At the beginning, Bitcoin was a disorganized currency that users were able to transfer over the Internet without much regulation from the government. With its increasing popularity over the past few years, businesses have started to adopt the practice of Bitcoin currency throughout their Commerce stores.
In 2014’s first quarter, Bitcoin and cryptocurrency were trending so much that it became impossible to meet someone who didn’t hear about it. Bitcoin then, was valued at about $6.45 billion. During this time, Overstock.com became the first large e-commerce retailer to accept Bitcoin, yielding them $130,000 in revenue for their first 24 hours. With the help of Coinbase and a few other payment implementation companies, Fortune 500 companies like Dell, 1-800 Flowers and Newegg have been flocking the market in order to take advantage of the ultra secure proof systems and grab a piece of this new source of revenue. It is seen by some as risky move however, the revenue already generated does not lie.
Some believe that these companies are joining this payment system in order to connect further with their customers. Others believe that it helps them to save money and hassle. In the article “Dell Becomes the biggest e-retailer to accept Bitcoin“, Jaron Lukasiewicz, CEO of Coinsetter, believes that the reason is the reduction in chargeback fees, a cost that Bitcoin currency is exempt from because of their strict privacy and exchange policy.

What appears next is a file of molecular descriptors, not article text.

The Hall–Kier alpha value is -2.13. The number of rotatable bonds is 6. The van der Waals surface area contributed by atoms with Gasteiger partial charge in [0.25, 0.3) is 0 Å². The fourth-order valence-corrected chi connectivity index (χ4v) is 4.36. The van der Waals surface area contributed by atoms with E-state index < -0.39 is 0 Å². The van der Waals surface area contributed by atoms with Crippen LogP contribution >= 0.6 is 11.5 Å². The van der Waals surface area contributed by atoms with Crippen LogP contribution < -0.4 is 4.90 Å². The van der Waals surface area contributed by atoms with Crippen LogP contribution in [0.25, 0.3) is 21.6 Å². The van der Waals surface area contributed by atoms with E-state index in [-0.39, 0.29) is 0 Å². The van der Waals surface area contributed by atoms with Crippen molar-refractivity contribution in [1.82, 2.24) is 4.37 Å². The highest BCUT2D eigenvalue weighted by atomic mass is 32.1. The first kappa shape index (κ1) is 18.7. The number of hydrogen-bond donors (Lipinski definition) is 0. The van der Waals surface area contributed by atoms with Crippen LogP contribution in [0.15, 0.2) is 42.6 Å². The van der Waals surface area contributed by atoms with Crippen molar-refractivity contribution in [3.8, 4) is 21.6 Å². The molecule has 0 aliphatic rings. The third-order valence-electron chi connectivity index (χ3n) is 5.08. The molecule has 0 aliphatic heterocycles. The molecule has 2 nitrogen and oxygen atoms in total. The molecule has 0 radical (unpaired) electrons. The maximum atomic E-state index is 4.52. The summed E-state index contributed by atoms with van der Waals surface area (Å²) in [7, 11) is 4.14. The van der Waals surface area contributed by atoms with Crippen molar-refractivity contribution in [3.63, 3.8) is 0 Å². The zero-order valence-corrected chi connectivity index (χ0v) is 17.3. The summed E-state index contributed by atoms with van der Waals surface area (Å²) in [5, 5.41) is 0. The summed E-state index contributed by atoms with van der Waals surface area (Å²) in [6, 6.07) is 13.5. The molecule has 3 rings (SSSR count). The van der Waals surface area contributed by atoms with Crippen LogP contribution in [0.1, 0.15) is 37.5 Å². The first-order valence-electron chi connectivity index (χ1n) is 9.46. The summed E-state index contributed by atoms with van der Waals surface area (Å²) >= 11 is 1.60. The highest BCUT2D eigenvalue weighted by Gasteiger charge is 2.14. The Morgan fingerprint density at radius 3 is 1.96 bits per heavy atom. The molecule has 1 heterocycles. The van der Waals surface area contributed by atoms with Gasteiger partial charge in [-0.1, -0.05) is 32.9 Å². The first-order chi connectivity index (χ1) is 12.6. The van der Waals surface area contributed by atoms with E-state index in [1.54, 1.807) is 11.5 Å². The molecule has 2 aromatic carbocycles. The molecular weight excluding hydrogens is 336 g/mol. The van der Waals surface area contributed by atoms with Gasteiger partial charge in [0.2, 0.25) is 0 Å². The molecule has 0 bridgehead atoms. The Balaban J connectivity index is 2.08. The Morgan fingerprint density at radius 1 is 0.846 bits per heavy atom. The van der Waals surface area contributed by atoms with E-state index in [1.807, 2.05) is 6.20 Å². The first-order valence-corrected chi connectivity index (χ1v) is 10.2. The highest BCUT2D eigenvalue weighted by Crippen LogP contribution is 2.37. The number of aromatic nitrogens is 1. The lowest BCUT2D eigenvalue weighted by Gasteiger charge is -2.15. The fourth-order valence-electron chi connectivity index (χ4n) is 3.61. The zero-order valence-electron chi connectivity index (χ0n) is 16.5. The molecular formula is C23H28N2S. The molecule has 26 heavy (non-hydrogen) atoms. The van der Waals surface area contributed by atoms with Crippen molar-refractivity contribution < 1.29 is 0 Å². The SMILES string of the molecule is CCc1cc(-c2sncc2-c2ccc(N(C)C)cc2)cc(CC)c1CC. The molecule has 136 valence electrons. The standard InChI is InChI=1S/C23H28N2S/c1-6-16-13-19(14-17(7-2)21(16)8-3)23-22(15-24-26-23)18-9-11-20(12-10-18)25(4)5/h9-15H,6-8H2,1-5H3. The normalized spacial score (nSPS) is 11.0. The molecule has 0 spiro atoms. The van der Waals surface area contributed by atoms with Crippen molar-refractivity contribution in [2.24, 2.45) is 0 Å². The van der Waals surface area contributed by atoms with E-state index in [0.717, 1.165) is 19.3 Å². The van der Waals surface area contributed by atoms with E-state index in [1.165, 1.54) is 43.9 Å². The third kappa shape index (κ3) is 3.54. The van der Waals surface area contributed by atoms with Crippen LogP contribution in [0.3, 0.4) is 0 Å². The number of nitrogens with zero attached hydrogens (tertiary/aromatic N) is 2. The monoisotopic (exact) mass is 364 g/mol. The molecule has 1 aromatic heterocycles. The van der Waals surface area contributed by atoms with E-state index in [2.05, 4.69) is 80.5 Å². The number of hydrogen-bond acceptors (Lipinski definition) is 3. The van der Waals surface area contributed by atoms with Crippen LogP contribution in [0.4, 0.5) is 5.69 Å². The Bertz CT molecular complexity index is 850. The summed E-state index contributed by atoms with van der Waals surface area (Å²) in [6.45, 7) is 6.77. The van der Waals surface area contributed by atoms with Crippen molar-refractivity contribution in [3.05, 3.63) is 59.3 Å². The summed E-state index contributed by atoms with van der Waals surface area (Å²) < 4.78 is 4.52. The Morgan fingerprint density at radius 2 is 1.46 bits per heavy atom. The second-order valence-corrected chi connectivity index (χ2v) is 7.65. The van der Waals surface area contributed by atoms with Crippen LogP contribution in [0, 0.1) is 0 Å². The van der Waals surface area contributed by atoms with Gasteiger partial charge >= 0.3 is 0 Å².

What is important to remember about Bitcoin is that it is still relatively new, and certainly isn’t done developing. It will be interesting to see how the government will stick its foot in and start to regulate, and how this will change the overall landscape of online retail.